Porcelain Tile / May 15, 2018 / Brousseau.
In choosing your tiles do not get confused with the terms non-porcelain and ceramic tiles because although technically porcelain is a kind of ceramic ware the term ceramic tile is usually referred to as non-porcelain. These tiles are hard and non-porous and absorb very minimal water as compared to ceramic tiles which are softer and have high water absorption. Porcelain tiles are highly durable because they can resist abrasions unlike ceramic tiles that are prone to chipping and scratches.
With porcelain being one of the most popular choices of tile material available and with the trend for porcelain tile set to continue tilers have had to adapt their working methods and tools to be able to cater for the demands of their clients. Until recently a large number of tile fixers have shied away from the installation and drilling of porcelain tiles due its perceived difficulty. However drilling holes in porcelain tile is not difficult! Using the correct methods and the best tools for the job it is possible to achieve perfect cuts in a matter of seconds.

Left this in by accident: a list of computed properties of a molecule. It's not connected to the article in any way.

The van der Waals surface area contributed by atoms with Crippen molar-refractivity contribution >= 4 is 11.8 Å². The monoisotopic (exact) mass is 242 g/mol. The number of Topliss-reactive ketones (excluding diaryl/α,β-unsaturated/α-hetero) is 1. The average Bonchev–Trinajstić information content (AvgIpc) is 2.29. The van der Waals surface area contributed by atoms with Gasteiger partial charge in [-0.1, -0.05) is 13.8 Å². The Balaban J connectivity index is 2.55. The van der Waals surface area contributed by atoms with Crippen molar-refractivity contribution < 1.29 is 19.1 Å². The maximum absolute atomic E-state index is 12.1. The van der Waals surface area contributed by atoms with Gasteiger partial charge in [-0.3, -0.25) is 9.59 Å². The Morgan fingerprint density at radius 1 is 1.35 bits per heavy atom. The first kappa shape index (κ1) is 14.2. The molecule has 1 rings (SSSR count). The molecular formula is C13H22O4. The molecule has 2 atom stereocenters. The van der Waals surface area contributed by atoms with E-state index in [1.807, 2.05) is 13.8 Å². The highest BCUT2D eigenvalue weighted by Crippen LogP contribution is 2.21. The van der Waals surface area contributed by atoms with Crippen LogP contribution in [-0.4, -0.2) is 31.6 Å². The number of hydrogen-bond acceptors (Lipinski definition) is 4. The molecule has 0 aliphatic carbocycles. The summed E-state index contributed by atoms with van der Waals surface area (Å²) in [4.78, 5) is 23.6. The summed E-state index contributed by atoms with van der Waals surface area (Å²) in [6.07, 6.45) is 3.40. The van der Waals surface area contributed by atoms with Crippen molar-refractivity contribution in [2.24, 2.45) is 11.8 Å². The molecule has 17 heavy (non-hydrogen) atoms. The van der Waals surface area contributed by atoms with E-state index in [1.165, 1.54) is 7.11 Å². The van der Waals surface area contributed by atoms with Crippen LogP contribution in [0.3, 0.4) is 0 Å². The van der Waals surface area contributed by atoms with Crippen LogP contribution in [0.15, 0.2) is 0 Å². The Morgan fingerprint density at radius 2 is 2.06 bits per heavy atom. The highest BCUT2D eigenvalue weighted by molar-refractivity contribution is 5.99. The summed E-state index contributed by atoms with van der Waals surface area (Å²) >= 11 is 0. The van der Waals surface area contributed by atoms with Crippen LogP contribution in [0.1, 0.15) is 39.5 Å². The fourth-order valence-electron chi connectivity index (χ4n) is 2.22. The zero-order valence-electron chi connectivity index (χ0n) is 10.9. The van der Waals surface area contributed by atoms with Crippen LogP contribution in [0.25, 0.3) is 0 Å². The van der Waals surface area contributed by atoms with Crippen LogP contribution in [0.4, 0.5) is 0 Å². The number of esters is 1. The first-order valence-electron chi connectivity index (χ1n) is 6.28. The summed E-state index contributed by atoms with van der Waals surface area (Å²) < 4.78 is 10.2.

To choose the right tiles that would best fit your needs it is important not to get lost with such terms as ceramic tiles non-porcelain or ceramic porcelain. All of these terms refer to a kind of ceramic ware however they differ in characteristics application and production method. Ceramic tiles are usually referred to as non-porcelain tiles and they are easier to cut and have higher water absorption as compared to porcelain. Unlike porcelain tiles ceramic tiles cannot absorb heavy impact or heavy foot traffic as they have a tendency to chip and abrade.
Drilling Large Diameter Holes (13mm or Larger). In order to cut holes that are 13mm or larger in diameter it is necessary to first drill a pilot hole. The pilot hole will act as a locater for a large diamond core and will help you to drill a perfect hole in porcelain tile. Attach an 8mm carbide drill bit or 8mm diamond bit to your drill. Follow the instructions given above for either Drilling Small Diameter Holes (10mm or Smaller) with Diamond Cores or Drilling Small Diameter Holes (10mm or Smaller) with Carbide Bits depending on whether you are using diamond cores or carbide drill bits. Leave out the final step in either case as you wont be drilling a fixing hole behind the tile.